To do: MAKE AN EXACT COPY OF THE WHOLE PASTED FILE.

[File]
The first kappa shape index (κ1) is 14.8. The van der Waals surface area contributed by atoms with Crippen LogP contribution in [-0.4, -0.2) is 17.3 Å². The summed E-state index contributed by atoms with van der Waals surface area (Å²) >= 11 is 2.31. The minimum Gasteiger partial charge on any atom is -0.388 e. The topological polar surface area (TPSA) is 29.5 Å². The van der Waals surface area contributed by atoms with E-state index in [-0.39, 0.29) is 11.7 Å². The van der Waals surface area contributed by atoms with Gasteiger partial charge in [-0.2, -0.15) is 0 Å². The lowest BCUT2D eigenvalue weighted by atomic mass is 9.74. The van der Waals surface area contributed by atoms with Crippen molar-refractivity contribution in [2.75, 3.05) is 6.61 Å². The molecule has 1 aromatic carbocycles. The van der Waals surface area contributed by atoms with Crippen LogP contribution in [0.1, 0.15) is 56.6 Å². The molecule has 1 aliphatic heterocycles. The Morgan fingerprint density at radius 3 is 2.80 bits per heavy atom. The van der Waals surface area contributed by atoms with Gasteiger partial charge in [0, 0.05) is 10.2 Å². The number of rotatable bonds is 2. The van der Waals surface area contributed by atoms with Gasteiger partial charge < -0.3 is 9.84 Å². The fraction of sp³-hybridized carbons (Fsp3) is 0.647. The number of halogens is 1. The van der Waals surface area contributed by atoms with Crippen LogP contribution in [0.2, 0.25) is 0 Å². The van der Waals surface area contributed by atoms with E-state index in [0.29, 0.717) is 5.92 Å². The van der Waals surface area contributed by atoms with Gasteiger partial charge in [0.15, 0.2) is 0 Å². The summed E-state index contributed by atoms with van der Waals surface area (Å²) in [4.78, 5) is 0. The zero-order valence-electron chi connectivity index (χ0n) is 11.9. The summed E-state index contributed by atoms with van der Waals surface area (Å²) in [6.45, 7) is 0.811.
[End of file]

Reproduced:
The first kappa shape index (κ1) is 14.8. The van der Waals surface area contributed by atoms with Crippen LogP contribution in [-0.4, -0.2) is 17.3 Å². The summed E-state index contributed by atoms with van der Waals surface area (Å²) >= 11 is 2.31. The minimum Gasteiger partial charge on any atom is -0.388 e. The topological polar surface area (TPSA) is 29.5 Å². The van der Waals surface area contributed by atoms with E-state index in [-0.39, 0.29) is 11.7 Å². The van der Waals surface area contributed by atoms with Gasteiger partial charge in [-0.2, -0.15) is 0 Å². The lowest BCUT2D eigenvalue weighted by atomic mass is 9.74. The van der Waals surface area contributed by atoms with Crippen molar-refractivity contribution in [2.75, 3.05) is 6.61 Å². The molecule has 1 aromatic carbocycles. The van der Waals surface area contributed by atoms with Crippen LogP contribution in [0.1, 0.15) is 56.6 Å². The molecule has 1 aliphatic heterocycles. The Morgan fingerprint density at radius 3 is 2.80 bits per heavy atom. The van der Waals surface area contributed by atoms with Gasteiger partial charge in [0, 0.05) is 10.2 Å². The number of rotatable bonds is 2. The van der Waals surface area contributed by atoms with Gasteiger partial charge < -0.3 is 9.84 Å². The fraction of sp³-hybridized carbons (Fsp3) is 0.647. The number of halogens is 1. The van der Waals surface area contributed by atoms with Crippen LogP contribution in [0.2, 0.25) is 0 Å². The van der Waals surface area contributed by atoms with E-state index in [0.29, 0.717) is 5.92 Å². The van der Waals surface area contributed by atoms with Gasteiger partial charge in [0.15, 0.2) is 0 Å². The summed E-state index contributed by atoms with van der Waals surface area (Å²) in [4.78, 5) is 0. The zero-order valence-electron chi connectivity index (χ0n) is 11.9. The summed E-state index contributed by atoms with van der Waals surface area (Å²) in [6.45, 7) is 0.811.